Ageism usually affects older employees more severely than younger ones, Miller explains. “If a hiring manager assumes you are older, they may assume you reflect stereotypes about your generation (like being afraid of technology, slow to adapt, or stuck in your ways), or may assume your years of experience make you too expensive and not interested in a certain salary position.”
However, she notes that ageism biases seriously affect Millennial and Gen Z workers, too. “The assumptions about you may be that you’ll act entitled, you are unwilling to work hard, you prioritize a leisurely lifestyle over ‘putting in the time,’ you need to have your hand held on every assignment, or that you aren’t mature enough or willing to assimilate to typical office standards of professionalism.”
When does ageism legally become age discrimination?
The U.S. Equal Employment Opportunity Commission (EEOC) describes it clearly: “Age discrimination involves treating an applicant or employee less favorably because of his or her age.” Age discrimination against people over 40 is illegal under The Age Discrimination in Employment Act (ADEA). All aspects of employment are covered, from hiring and firing, to pay, promotions, and training.
Age discrimination can start with the job ad, according to the law firm of Lawless, Lawless & McGrath. An example of an age discrimination violation is “including age preferences, specifications, or limitations in job advertisements or notices unless required for the specific position, such as hiring an actor to play a specific age range.”
It can start before the job ad, too.
A study of U.S.-based LinkedIn users published this year finds that “older job seekers on LinkedIn receive fewer job offers than younger ones,” writes Douglas Heingartner at Psych News Daily. “But using a profile photo with a younger appearance reduces this effect.”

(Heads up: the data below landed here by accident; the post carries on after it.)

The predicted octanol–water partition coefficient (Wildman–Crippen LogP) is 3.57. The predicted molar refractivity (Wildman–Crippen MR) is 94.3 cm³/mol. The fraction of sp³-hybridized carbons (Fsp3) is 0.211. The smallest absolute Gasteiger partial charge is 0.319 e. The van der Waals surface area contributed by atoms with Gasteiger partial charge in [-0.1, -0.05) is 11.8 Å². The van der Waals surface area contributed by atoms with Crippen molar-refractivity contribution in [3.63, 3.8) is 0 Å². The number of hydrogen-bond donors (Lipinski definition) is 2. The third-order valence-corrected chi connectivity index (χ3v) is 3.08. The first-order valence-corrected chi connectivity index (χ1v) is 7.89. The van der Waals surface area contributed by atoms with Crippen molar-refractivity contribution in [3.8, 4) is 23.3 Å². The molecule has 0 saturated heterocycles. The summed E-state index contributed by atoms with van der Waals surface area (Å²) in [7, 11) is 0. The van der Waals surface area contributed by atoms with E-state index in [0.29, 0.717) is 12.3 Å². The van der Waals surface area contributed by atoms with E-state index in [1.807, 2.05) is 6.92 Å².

No other factor, including skills, contacts, or recommendations made a significant difference. Simply put, “despite comparable—or in some respects better—online profiles, older job seekers did not receive comparable employment opportunities,” the study authors write. “A younger-looking face creates impressions of higher physical and mental fitness. Our results suggest that these impressions may indeed be a powerful driver of favorable employment outcomes.”
These findings demonstrate again the power of subconscious biases. Recruiters and hiring managers who are not self-aware and who don’t audit and mitigate their biases run the risk of inhibiting diversity and inclusivity in the workplace.
That lack of self-awareness can negatively affect the entire recruitment process, well before a resume is received. According to University of Washington Human Resources, “false narratives about a candidate are not just formed in the first few seconds of reviewing an application, but can be formed before the position is ever posted, and those narratives can influence the overall equity of the hiring process.”
About our sources
Melanie Denny is a career empowerment coach, award-winning resume writer, nationally certified LinkedIn strategist, and career speaker. President of Resume-Evolution, she’s helped thousands of corporate professionals, from entry-level to executive across various industries, level up in their careers.
Lisa Lewis Miller is a career change coach who helps unfulfilled individuals find careers that light them up. She's helped more than 500 people make transitions, and is the host of The Career Clarity Show on Apple Podcasts.